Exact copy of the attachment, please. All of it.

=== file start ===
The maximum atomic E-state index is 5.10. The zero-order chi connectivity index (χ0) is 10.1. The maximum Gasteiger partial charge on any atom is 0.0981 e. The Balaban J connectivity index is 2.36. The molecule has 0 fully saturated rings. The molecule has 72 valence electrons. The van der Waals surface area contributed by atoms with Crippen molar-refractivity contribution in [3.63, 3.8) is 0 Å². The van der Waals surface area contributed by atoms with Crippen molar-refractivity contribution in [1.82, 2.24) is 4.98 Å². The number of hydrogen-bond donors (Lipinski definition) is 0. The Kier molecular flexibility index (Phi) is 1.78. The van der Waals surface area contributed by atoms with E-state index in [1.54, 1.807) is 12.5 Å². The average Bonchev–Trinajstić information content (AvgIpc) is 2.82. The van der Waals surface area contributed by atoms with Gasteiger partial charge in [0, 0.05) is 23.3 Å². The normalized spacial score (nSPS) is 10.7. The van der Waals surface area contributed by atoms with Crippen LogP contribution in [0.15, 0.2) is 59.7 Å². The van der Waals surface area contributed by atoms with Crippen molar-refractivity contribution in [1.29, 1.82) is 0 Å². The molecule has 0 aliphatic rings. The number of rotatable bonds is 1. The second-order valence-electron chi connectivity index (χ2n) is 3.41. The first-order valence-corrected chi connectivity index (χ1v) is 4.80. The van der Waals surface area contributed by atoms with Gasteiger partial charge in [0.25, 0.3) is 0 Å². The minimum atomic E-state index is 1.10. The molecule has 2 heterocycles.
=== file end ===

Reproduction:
The maximum atomic E-state index is 5.10. The zero-order chi connectivity index (χ0) is 10.1. The maximum Gasteiger partial charge on any atom is 0.0981 e. The Balaban J connectivity index is 2.36. The molecule has 0 fully saturated rings. The molecule has 72 valence electrons. The van der Waals surface area contributed by atoms with Crippen molar-refractivity contribution in [3.63, 3.8) is 0 Å². The van der Waals surface area contributed by atoms with Crippen molar-refractivity contribution in [1.82, 2.24) is 4.98 Å². The number of hydrogen-bond donors (Lipinski definition) is 0. The Kier molecular flexibility index (Phi) is 1.78. The van der Waals surface area contributed by atoms with E-state index in [1.54, 1.807) is 12.5 Å². The average Bonchev–Trinajstić information content (AvgIpc) is 2.82. The van der Waals surface area contributed by atoms with Gasteiger partial charge in [0, 0.05) is 23.3 Å². The normalized spacial score (nSPS) is 10.7. The van der Waals surface area contributed by atoms with Crippen LogP contribution in [0.15, 0.2) is 59.7 Å². The van der Waals surface area contributed by atoms with Crippen molar-refractivity contribution in [1.29, 1.82) is 0 Å². The molecule has 0 aliphatic rings. The number of rotatable bonds is 1. The second-order valence-electron chi connectivity index (χ2n) is 3.41. The first-order valence-corrected chi connectivity index (χ1v) is 4.80. The van der Waals surface area contributed by atoms with Gasteiger partial charge in [0.25, 0.3) is 0 Å². The minimum atomic E-state index is 1.10. The molecule has 2 heterocycles.